Second Timothy 2:15 says to, “Be diligent to present yourself approved to God as a workman who does not need to be ashamed, accurately handling the word of truth.” You don’t have to be a Hebrew or Greek scholar to do this, but you do need to invest some time and energy in looking at who wrote the passage, to whom, why, and how the people it was written to would have understood it.
–John N. Clayton © 2017

Morality

Right or Wrong
Right or Wrong
We live in a time of moral confusion, but every generation has felt that the question of morality was confused in their day. I can remember as a teenager in the 1950s feeling very confused about what was right and what was wrong. As an atheist, I had no real reason to bring my life into conformity with anyone else’s ideas of right or wrong, but I found that most of my friends who claimed to be religious were not a whole lot different than I was. In recent years we have seen an increasing number of religious/political figures involved in incredible moral turpitude. Atheists capitalize on these incidents to claim that religion has no relationship to morality.

Why should there be such a thing as morality? The more you investigate this question, the more you realize that the issue is rooted in the uniqueness of humans as being created in the image of God. Animals do not have a sense of right ideals or principles. Animals are controlled by instinct. A lion does not think of the morality involved in eating another animal. A beaver does not consider the moral issues involved in building a dam that floods a meadow and drives hundreds of other animals from their homes. On the other hand, humans may oppose a dam on the moral grounds of environmental impact.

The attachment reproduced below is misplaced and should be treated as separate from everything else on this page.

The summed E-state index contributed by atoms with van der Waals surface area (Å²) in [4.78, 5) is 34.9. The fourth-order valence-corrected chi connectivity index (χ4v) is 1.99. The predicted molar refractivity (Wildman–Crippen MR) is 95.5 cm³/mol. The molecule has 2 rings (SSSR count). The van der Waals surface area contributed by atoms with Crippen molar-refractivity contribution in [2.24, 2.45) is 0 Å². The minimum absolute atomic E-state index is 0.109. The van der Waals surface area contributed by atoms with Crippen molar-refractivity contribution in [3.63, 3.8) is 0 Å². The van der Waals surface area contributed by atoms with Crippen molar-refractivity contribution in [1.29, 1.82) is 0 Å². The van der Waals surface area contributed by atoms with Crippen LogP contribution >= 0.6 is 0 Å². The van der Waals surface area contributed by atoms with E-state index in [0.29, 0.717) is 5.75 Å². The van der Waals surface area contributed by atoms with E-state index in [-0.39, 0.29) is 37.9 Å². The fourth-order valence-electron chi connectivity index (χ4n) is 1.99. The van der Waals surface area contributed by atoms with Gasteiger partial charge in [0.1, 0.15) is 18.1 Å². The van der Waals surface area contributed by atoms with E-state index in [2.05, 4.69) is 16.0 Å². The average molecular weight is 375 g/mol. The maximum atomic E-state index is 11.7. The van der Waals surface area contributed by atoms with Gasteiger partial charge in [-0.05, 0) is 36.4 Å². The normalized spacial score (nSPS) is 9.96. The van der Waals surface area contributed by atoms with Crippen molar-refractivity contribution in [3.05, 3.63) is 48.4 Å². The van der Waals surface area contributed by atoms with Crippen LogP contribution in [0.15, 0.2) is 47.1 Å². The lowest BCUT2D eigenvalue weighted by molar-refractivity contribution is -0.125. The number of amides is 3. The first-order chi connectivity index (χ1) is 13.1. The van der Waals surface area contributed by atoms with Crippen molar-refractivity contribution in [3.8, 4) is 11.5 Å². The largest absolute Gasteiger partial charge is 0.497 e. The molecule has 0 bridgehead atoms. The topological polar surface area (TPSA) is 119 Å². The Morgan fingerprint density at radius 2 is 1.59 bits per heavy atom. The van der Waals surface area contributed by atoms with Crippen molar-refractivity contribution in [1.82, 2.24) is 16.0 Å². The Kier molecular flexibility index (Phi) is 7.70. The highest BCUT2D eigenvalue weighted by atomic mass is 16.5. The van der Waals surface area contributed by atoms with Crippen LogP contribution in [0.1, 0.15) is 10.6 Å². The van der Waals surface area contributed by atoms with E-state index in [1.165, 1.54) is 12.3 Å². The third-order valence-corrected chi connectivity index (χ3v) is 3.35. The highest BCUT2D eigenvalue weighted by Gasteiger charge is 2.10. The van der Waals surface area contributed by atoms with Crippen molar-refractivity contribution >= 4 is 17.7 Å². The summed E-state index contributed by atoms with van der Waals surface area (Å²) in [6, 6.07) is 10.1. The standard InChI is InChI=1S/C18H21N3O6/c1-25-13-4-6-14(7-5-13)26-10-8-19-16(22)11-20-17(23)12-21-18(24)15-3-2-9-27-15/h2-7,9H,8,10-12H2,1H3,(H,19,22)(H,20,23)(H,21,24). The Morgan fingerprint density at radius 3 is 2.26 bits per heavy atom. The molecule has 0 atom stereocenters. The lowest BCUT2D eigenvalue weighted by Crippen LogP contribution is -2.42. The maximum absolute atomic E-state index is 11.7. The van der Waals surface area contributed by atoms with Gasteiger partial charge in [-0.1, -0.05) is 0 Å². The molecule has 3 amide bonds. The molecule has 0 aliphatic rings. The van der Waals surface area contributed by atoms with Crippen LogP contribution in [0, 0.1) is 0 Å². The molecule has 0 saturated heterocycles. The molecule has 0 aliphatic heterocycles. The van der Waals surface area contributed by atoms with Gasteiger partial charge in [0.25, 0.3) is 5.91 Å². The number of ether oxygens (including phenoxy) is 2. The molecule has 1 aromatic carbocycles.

The first step in discussing this issue has to be a consideration of the existence of free moral choice in humans. It is our freedom of moral choice that gives us the ability to change the direction of our future. Given a set of rules to govern life, every person must decide whether or not to conform to those rules. A burglar is not controlled in his criminal activity by the lock on the door or the presence of the police. These deterrents may temporarily delay the activities of the burglar, but they will not stop him from breaking into a house. The choice is up to the burglar. If his inner restraints do not stop him, he will break in and steal. Building jails and increasing police department rosters will never completely stop crime.